At­trac­tive tree is highly poi­sonous

Kentish Express Ashford & District - - Countryfile -

Avery at­trac­tive small tree I have seen blos­som­ing mainly in gar­dens this spring is the labur­num tree or golden rain tree.

The bees love this tree and it be­longs to the sweet pea fam­ily and orig­i­nates from the Mediter­ranean re­gion of Europe.

The tree was in­tro­duced into Bri­tain in the 16th cen­tury.

This tree is very pop­u­lar and is planted in gar­dens and parks but oc­ca­sion­ally self seeds and pops up in waste ground and way­sides across Kent.

The seeds take 18 months to ger­mi­nate and the tree we see to­day is usu­ally now a mix­ture of hy­brids be­tween com­mon and scotch labur­num.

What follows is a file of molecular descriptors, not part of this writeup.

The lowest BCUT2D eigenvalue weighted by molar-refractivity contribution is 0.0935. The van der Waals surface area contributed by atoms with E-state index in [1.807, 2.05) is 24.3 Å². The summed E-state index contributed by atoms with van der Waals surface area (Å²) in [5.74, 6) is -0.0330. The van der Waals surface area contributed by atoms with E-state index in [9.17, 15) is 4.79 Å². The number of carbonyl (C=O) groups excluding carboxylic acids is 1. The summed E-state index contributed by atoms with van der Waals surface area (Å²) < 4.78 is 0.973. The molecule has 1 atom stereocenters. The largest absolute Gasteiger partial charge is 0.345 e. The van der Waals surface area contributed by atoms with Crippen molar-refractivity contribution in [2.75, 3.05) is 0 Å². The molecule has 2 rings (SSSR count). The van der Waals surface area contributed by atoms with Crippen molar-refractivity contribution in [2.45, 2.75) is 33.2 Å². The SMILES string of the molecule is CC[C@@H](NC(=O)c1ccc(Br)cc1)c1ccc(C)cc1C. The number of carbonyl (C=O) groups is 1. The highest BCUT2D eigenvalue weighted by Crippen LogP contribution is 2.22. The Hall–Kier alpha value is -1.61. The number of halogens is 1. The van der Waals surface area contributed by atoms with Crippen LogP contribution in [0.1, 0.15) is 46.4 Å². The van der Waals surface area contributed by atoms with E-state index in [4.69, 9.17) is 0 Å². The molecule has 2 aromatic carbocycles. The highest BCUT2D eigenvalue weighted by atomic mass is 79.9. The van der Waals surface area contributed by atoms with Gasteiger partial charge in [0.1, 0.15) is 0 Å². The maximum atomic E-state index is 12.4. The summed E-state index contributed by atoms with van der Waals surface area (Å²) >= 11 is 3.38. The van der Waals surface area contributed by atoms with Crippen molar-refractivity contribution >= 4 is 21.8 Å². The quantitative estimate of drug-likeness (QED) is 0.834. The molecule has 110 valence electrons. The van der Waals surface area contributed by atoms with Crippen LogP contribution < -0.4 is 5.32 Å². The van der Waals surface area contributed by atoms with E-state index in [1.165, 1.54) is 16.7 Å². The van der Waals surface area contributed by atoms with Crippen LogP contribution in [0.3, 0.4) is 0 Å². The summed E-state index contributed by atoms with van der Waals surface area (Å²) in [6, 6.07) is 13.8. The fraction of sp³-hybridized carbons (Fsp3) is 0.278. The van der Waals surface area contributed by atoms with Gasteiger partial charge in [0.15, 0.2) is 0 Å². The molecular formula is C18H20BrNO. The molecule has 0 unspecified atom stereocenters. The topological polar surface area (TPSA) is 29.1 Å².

The only prob­lem with this tree is that is highly poi­sonous. All parts of the tree are poi­sonous, even the leaves, with the al­ka­loid cyti­sine be­ing able to be ab­sorbed through the skin if touched. How­ever, it is the black seed pods which at­tract chil­dren who try to eat the seeds.

The wood shows a deep pur­ple choco­late colour in­side a paler yel­low outer wood and was used as a sub­sti­tute for ebony, in par­tic­u­lar labur­num wood was used for parts of the pipes on bag­pipes.

For more in­for­ma­tion con­tact Owen Leyshon, Rom­ney Marsh Coun­try­side Part­ner­ship, tele­phone 01797 367934 or log on to

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